Conversely, when you have profits in stocks of great companies that continue to do well, hang on to them. Even if they correct with the market or their sector on any given day or few days.

Be especially unwilling to sell if they have even one day of a fairly sharp correction if it's just because some analyst lowered his or her recommendation because of price and valuation. When that occurs, often the stock will be weak all of that one day and rebound the next day or as soon as there is the next piece of good news.

Buying shares late in the day of a valuation downgrade is often rewarding. If adding to a full position opportunistically on that one day of weakness is quickly rewarded with a nice profit, it is fine to sell part of your over-weighted position to take it back to a full but not over-weighting.

Of course, if one stock becomes too large a percentage of your portfolio through appreciation, gradually reducing the size of your holding makes sense from a risk diversification standpoint.

7. Invest in highly profitable cash generators

A key element to successfully using the investing style I recommend here is to focus on owning high quality, highly profitable strong cash generators.

This applies to seasoned companies, not new companies, as discussed in the next section.

Companies with the most innovative products or unmatched services can charge high enough prices to have high margins and excellent profits and generate strong cash flow from their operations.

This does vary by industry sector. Leading Internet and software companies often have operating margins of 20-30%+. Companies selling components often have operating margins closer to 10% and companies selling hardware or hardware and software combinations often have operating margins in the 15-20% area.

In addition to strong margins, companies with strong cash flow per share are often the ones with the most innovative products and services.

Look for companies that have consistently replaced their own leading products with new ones that are even better before competitors do. These will often be the companies that perform well over many quarters and years so that retaining, not selling positions is the best strategy.

Of course, it is important to always be watching for any signs that their competitive lead and high margins and growth are lessening. Apple over the early part of 2013 is a good example of that.

8. Many major trends are not hard to see -- like tablets replacing PCs

Often, technology trends seem challenging to decipher. But many times, they are easier to see than you might think. This is especially true with technology companies that sell consumer products and services that you know well and use personally.

An excellent example began in 2010 following the introduction of the iPad by Apple. It created the tablet computer industry that began taking market share from notebook computers. Progressively, personal computer sales growth slowed and then turned negative. This trend continues to accelerate today in 2013.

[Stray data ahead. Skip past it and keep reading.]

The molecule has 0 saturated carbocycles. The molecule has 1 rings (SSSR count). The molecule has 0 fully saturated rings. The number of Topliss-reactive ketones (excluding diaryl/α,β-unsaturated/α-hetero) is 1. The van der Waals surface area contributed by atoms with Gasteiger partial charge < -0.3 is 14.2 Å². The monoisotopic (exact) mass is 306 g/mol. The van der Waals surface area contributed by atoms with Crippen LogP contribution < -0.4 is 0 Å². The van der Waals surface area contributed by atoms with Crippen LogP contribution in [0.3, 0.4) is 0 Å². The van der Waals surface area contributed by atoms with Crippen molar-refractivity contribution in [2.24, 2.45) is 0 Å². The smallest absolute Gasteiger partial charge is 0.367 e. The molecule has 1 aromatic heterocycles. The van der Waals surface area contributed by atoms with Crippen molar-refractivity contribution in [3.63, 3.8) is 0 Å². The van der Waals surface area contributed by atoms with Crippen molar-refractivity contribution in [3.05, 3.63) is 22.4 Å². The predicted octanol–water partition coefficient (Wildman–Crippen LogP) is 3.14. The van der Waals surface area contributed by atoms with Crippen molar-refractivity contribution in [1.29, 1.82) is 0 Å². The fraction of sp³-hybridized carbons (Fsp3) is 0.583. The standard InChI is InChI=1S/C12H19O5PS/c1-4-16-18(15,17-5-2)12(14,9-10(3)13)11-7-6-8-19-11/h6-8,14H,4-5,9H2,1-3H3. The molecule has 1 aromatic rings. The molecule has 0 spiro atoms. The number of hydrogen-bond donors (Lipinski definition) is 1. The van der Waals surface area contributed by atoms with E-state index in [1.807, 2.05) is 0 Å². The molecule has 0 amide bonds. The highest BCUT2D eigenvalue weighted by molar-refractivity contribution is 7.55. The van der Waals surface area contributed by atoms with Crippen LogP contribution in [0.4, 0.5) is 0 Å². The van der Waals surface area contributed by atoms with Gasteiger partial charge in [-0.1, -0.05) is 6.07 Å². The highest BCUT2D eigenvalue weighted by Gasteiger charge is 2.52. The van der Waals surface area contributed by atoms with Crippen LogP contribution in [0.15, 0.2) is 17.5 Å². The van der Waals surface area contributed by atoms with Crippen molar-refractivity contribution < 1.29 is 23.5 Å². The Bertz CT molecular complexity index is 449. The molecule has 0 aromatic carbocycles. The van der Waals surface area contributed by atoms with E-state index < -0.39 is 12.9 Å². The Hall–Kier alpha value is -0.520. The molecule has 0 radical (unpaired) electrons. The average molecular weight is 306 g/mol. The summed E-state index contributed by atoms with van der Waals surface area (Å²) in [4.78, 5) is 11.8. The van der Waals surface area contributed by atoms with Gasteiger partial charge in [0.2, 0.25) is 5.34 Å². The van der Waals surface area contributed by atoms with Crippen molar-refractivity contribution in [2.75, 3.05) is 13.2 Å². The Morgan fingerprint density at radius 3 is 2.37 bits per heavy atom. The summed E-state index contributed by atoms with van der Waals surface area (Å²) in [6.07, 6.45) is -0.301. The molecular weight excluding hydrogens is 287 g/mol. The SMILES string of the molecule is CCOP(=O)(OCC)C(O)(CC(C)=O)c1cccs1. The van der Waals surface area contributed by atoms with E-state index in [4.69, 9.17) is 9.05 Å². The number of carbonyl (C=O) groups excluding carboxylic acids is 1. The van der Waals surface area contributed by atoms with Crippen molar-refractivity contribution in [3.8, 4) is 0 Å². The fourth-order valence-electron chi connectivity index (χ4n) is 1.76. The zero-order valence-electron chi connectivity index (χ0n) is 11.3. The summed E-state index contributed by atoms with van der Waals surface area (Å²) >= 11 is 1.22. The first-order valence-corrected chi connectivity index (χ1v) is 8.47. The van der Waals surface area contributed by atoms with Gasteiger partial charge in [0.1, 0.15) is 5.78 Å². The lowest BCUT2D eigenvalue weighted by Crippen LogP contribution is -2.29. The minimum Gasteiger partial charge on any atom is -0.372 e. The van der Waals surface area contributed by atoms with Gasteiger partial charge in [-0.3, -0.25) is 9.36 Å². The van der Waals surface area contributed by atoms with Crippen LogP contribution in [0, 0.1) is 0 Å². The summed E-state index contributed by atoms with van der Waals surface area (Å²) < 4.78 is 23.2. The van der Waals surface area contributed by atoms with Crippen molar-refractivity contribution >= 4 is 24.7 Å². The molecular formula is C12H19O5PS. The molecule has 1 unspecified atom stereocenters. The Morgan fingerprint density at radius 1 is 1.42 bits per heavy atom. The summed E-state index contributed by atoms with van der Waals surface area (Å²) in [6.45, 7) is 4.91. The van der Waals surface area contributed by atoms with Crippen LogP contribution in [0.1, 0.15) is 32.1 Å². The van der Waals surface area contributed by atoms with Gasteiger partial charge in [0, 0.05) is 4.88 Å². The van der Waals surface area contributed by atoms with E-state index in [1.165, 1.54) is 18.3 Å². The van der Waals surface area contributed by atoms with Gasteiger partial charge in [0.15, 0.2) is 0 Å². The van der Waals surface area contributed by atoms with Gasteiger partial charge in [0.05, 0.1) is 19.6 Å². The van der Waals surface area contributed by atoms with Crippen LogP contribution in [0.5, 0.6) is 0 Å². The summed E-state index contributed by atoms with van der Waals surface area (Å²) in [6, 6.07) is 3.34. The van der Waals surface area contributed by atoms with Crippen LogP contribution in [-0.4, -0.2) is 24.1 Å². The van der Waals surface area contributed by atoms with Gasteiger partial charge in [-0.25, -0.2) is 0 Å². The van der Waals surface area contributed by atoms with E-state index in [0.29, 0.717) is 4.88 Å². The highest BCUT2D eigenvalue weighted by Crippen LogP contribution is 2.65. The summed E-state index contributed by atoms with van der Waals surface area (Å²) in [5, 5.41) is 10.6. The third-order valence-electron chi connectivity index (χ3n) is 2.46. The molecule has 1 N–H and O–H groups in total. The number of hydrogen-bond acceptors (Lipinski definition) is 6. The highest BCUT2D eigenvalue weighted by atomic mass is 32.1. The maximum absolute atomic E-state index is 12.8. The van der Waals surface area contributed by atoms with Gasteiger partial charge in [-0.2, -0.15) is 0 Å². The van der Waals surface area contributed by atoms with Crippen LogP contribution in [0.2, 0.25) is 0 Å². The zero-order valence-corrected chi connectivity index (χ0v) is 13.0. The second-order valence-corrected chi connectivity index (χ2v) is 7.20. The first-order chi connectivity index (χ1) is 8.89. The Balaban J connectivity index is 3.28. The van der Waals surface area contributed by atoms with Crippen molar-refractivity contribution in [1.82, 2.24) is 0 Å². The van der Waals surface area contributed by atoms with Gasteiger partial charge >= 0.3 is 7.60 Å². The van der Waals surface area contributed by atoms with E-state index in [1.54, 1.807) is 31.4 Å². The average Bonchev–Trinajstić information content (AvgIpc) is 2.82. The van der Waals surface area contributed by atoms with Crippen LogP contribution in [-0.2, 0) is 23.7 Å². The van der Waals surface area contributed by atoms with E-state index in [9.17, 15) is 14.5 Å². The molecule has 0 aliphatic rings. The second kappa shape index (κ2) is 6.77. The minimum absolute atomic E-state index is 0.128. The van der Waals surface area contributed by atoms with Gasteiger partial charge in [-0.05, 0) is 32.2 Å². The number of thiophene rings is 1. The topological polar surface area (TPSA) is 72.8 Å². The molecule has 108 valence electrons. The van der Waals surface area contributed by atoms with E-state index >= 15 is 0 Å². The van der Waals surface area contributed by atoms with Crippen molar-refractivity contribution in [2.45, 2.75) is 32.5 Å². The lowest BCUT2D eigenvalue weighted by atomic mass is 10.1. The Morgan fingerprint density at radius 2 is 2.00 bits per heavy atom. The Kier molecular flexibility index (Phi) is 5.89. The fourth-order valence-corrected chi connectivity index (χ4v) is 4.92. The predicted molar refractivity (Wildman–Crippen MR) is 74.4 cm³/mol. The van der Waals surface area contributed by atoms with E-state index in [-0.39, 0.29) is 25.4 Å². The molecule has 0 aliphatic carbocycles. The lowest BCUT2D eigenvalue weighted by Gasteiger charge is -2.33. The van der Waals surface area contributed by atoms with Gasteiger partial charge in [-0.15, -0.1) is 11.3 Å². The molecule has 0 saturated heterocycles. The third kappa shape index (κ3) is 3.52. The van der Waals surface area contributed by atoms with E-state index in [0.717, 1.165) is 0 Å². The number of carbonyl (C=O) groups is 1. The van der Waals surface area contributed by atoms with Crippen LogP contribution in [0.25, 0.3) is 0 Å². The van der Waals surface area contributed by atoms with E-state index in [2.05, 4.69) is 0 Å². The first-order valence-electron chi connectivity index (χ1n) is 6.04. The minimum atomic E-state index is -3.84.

You likely have bought an iPad or other tablet computer in the last 3+ years since the iPad introduction and may well have now not upgraded your notebook PC for years.

The iPad is the delivery platform of choice for most consumer apps. And today it is the platform for many services developed for enterprises including companies' own internally created applications In fact, most developers are only focused on creating apps Apple and Android smartphones and tablets as their target devices. There is hardly any development of new software or apps products for PCs.

This transition to smartphones and tablets is called the "Post-PC era." And it appears unlikely to ever reverse back.

Once a major trend like the Post-PC era is identified, make sure most all of your investments are in companies that benefit from it. This means component, software and services companies that you buy should have a high proportion of their sales to leaders in the growth sectors like smartphones and tablets.

Or sell into the data center servers and networking sectors that benefit from the strong trend to "Cloud Computing."

To repeat our opening statements:

Investing in the best technology stocks can be very financially rewarding. Use these keys to successful investing in tech stocks and see if you enjoy the process and make money.

We are a new contributor to Seeking Alpha. These are the investing principles that form the basis of our investing philosophy that will be behind the investing ideas we will present from here forward.

Disclosure: I have no positions in any stocks mentioned, and no plans to initiate any positions within the next 72 hours. I wrote this article myself, and it expresses my own opinions. I am not receiving compensation for it (other than from Seeking Alpha). I have no business relationship with any company whose stock is mentioned in this article.